Senator SIEWERT-I am fully aware of the cooperative research that is done internationally, but the point is that that still contributes to their understanding of whale populations, which is then used to justify their stance in the IWC to enable them to take whales.
Mr Borthwick-But not, as I understand it, in terms of Aurora Australis. That is not connected in any way with that.
Senator SIEWERT-I want to know how the government is going to guarantee that none of that information is going to contribute to anything to do with whaling.
Mr Borthwick-The government would not allow that to happen. It just would not allow that to happen.
Senator SIEWERT-How? Is that currently being included in discussions and negotiations?
Mr Borthwick-No, it is not pertinent to the discussions.
Senator SIEWERT-Why is it not pertinent when they are carrying out science?
Senator Wong-No, you are at cross-purposes. I think Mr Borthwick was saying that those issues are not pertinent to these arrangements.
Mr Borthwick-Yes.
Senator SIEWERT-No, I did understand what Mr Borthwick was saying.
Mr Borthwick-It is a difficult thing because Australia, in terms of broad Antarctic science, cooperates very closely with Japan, and has for a number of years, as do other areas of government cooperate with Japan, but on one issue we fundamentally disagree with them, and that is on lethal scientific research when it comes to whaling, and we would do absolutely nothing to cooperate with them on that front.
Senator SIEWERT-I understand the point, and I have been reassured that-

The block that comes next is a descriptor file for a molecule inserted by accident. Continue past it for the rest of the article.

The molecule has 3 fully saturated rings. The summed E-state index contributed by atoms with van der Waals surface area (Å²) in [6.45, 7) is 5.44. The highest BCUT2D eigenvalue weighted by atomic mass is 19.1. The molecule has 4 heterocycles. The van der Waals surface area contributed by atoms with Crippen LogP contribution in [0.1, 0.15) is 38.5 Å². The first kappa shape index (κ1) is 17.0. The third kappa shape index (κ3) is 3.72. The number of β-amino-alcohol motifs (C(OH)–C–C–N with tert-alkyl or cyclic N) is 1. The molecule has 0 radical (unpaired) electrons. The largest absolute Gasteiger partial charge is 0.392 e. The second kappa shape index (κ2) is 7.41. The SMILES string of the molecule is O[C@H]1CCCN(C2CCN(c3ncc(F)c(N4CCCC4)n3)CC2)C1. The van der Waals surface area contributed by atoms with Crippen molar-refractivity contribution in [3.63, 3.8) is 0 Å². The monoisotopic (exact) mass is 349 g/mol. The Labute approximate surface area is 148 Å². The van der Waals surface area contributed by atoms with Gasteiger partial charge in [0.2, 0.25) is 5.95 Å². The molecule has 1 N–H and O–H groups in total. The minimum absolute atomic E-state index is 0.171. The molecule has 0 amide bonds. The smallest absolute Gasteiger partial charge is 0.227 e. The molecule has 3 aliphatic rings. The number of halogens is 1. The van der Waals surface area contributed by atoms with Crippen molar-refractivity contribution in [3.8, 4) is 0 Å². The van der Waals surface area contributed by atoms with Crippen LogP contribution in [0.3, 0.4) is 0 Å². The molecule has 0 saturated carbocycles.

Mr Borthwick-We will make sure that there is nothing in terms of this contractual arrangement which will enhance or indirectly contribute to lethal so-called scientific research on whales.
Senator SIEWERT-What I want to know, then, is the type of research that will be carried out, because the other scientific research does contribute to their lethal scientific research and it does contribute to the evidence that they take to the IWC.
Mr Borthwick-Ms Mudie will be able, if she does not have it now, to give you more generally a rundown of the scientific research we have been undertaking with Japan and the cooperative relationships with Antarctic that we have had for quite some time, just to give you the context of it. In terms these specific moneys, some of those moneys, as you can see, will be departmental-that is, they will go to fund the ship and the crew and all those other things-and some of these moneys will just go into our general bucket, so to speak, to enable the division to undertake scientific research completely unconnected with this particular voyage.